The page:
The main purpose of the Program is to provide clients with essential skills for overcoming the trauma of the experience, and enable them to acquire a sense of empowerment on their life conditions and move on from abusive relationships.
Interns assigned to this program will gain competencies in: understanding the legal concepts required to advocate for those who have experienced domestic violence, crisis intervention, development of strategic safety plans for clients who may be in imminent danger, psychological and psychometric evaluations focused on the emotional traumatic effects domestic violence has had on the victims, play therapy for children secondary victims of domestic violence, therapeutic strategies to work with domestic violence and sexual abuse and individual and family therapy. Interns will also gain competency in providing consultation to other professionals in the area of trauma and psychological effects of domestic violence. Interns participate in clinical case conferences every three weeks with the director of the program, clinical supervisors and practicum students.
The PAF operates under the support of the Puerto Rico Department of Family Affairs. The family preservation grants of the United States government funds this program. This is a specialized program that annually provides individual and group psychotherapy to approximately eight hundred and fifty sexually abused children and adolescents. Its facilities are located in Puerta de Tierra, a mile and a half away from the main CA site.
PAF’s main objectives are to:
- Provide psychotherapeutic services (individual, family, or group) to sexually abused children and their families.
- Perform forensic sexual abuse allegation assessments.
- Provide psychological consultation to social workers and foster parents from the Puerto Rico Department of Family Affairs who are caring for children who have been sexually abused. the police, and prosecutors.
- Promote and develop specialized training to mental health providers in order to determine the best practice for assessing and treating sexually victimized children.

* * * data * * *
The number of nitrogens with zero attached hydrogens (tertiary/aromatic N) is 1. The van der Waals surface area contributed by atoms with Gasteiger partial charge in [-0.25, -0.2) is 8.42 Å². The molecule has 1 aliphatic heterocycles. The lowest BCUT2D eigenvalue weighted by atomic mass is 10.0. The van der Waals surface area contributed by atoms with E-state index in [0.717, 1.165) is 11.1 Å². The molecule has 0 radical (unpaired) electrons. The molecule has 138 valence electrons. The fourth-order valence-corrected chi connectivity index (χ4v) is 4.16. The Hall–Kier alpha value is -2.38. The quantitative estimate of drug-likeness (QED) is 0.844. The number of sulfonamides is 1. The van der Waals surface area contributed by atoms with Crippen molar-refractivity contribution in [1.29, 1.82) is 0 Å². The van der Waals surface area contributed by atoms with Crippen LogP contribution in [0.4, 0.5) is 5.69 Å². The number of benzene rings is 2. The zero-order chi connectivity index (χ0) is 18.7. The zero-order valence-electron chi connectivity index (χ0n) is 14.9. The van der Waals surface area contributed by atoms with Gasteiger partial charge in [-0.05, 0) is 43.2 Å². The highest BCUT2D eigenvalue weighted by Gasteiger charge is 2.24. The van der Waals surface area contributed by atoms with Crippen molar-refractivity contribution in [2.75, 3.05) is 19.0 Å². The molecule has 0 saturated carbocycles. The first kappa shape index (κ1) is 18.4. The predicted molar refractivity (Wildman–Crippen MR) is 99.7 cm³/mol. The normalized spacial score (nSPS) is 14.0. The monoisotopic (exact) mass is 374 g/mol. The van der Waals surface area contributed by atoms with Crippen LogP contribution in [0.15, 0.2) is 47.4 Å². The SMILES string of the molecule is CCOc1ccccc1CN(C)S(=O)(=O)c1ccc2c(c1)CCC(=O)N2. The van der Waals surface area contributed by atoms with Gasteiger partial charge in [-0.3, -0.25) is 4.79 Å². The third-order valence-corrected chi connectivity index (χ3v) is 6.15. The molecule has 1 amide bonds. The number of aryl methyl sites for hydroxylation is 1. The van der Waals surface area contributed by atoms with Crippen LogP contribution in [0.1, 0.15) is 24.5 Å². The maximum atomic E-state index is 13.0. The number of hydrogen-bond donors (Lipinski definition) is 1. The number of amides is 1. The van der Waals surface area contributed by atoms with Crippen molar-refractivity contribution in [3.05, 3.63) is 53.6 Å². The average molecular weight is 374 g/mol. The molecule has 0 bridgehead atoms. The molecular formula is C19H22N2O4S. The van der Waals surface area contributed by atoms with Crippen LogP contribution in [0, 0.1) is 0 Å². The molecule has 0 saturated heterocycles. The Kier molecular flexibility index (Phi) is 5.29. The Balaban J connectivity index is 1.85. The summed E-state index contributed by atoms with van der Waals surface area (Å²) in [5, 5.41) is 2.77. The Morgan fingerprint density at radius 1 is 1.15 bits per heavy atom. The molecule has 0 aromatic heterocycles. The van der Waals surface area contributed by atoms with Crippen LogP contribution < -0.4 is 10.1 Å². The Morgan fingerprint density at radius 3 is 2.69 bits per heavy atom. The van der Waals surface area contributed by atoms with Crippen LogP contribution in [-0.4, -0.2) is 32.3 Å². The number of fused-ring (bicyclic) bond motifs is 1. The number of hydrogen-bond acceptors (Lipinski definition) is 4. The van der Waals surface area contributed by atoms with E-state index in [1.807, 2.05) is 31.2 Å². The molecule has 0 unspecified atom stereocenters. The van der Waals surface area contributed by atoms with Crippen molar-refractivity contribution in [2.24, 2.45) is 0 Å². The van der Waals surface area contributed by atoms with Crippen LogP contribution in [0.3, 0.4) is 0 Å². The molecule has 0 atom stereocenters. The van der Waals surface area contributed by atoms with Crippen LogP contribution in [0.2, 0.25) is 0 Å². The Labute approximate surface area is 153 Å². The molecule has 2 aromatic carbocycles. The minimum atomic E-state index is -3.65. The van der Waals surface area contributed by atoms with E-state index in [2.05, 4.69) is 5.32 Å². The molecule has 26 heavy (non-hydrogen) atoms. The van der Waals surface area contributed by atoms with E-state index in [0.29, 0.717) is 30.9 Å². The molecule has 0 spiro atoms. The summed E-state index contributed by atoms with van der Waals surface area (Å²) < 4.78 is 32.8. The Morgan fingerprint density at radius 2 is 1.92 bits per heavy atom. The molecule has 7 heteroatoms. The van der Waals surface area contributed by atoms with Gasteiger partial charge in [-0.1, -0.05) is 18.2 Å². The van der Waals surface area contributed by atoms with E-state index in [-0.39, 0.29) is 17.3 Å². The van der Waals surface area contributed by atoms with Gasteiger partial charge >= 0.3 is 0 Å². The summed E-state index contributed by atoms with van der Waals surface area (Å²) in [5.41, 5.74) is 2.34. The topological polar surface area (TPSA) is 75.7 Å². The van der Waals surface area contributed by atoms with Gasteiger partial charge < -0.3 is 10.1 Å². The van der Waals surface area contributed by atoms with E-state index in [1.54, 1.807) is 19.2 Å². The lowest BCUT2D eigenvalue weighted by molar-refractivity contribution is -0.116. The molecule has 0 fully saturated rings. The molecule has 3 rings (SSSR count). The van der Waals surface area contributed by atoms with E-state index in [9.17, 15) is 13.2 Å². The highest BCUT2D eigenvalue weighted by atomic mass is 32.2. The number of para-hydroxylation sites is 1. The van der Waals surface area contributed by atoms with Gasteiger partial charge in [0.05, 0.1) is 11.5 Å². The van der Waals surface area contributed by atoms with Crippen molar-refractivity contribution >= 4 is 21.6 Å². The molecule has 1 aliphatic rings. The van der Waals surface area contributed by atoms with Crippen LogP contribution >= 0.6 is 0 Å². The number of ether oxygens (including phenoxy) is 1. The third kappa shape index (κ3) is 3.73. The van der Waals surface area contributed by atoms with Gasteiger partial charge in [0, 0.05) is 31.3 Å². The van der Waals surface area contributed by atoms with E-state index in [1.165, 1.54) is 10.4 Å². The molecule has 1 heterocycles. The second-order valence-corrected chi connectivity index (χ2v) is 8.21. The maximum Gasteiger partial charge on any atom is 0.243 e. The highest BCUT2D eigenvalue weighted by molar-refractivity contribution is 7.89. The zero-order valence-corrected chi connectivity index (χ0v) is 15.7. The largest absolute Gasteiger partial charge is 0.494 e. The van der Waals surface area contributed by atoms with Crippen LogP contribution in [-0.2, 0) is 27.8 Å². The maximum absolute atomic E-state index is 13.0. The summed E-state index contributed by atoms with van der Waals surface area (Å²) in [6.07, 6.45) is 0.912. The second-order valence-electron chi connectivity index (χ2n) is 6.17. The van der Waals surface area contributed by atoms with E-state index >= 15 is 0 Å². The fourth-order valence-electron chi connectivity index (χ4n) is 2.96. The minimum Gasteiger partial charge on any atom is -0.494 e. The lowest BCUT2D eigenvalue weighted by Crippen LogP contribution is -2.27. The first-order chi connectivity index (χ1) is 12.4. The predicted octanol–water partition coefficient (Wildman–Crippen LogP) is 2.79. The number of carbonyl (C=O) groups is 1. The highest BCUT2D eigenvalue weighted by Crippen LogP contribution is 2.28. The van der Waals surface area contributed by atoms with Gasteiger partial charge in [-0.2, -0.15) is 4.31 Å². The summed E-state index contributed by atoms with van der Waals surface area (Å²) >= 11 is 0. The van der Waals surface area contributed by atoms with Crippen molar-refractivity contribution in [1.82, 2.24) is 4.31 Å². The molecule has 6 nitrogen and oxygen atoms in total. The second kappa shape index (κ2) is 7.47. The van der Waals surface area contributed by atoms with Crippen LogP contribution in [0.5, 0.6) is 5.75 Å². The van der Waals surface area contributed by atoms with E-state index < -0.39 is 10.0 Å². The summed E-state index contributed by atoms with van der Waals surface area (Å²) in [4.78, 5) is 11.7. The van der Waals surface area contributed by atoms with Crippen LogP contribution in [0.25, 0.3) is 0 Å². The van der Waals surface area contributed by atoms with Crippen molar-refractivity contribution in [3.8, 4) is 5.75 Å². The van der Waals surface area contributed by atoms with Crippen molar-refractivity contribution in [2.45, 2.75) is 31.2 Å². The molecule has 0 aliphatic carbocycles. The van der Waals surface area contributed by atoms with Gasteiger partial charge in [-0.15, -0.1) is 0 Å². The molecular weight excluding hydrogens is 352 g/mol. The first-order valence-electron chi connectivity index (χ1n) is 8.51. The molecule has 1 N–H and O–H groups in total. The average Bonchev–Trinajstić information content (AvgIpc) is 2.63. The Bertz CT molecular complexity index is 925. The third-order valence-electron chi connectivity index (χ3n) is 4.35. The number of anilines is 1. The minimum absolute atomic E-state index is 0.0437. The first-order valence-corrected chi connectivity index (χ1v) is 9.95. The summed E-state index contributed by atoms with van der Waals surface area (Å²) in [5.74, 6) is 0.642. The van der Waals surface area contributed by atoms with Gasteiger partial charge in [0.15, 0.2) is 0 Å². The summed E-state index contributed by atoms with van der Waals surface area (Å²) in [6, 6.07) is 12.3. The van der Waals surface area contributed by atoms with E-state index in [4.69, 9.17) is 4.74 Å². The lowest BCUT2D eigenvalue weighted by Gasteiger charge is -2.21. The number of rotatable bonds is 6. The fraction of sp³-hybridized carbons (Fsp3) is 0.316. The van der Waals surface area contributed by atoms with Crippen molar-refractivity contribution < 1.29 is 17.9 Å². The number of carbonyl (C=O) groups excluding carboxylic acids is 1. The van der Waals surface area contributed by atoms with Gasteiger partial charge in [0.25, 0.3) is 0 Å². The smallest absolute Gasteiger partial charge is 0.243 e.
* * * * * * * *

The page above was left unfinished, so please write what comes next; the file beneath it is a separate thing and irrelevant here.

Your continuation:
- Develop and promote research in this specialization. Doctoral students at AU regularly conduct research with data from this program. PAF continues to encourage research among doctoral dissertation students, interns, and staff.
The recruited interns will have the opportunity to be trained in forensic assessments, identification of sexually victimized children, consultation with interdisciplinary groups, and effective evidence-based treatments and approaches with this specialized population. If interested, interns will also have the opportunity to engage in research. PAF receives referrals from social workers of the Department of Family Affairs. The process of assessing allegations of sexual abuse is based on a forensic comprehensive model (Kuehnle, 2009, 1996; Cantón Duarte and Cortés, 2008; Faller, 2007, 2003), along with the guidelines of the American Professional Society on the Abuse of Children (APSAC, 1997). PAF is involved and collaborates with legal procedures, ensuring that child protection and therapeutic treatment occurs shortly after allegations.
The clinical staff conducts weekly multidisciplinary case conference meetings to review a patient’s psychotherapeutic treatment plans, goals, the forensic evaluation process, and results.
Interns who complete their internship in this specialized program can participate in a forensic scenario, refining their individual, group, and family clinical skills, as well as their forensic assessments and skills.
Interns receive specialized training in the management and treatment of sexual abuse. Some of the areas or topics that are covered in teaching approaches are: child development, assessment of allegations of sexual abuse, and treatment for victims of sexual abuse and their families. They also perform a broad variety of case consultations with social workers, attorneys, physicians, prosecutors, and other professionals related to the legal system, including training and consulting in expert witness dynamics, as well as writing forensic reports. Interns participate in clinical case conferences with an interdisciplinary team every three weeks.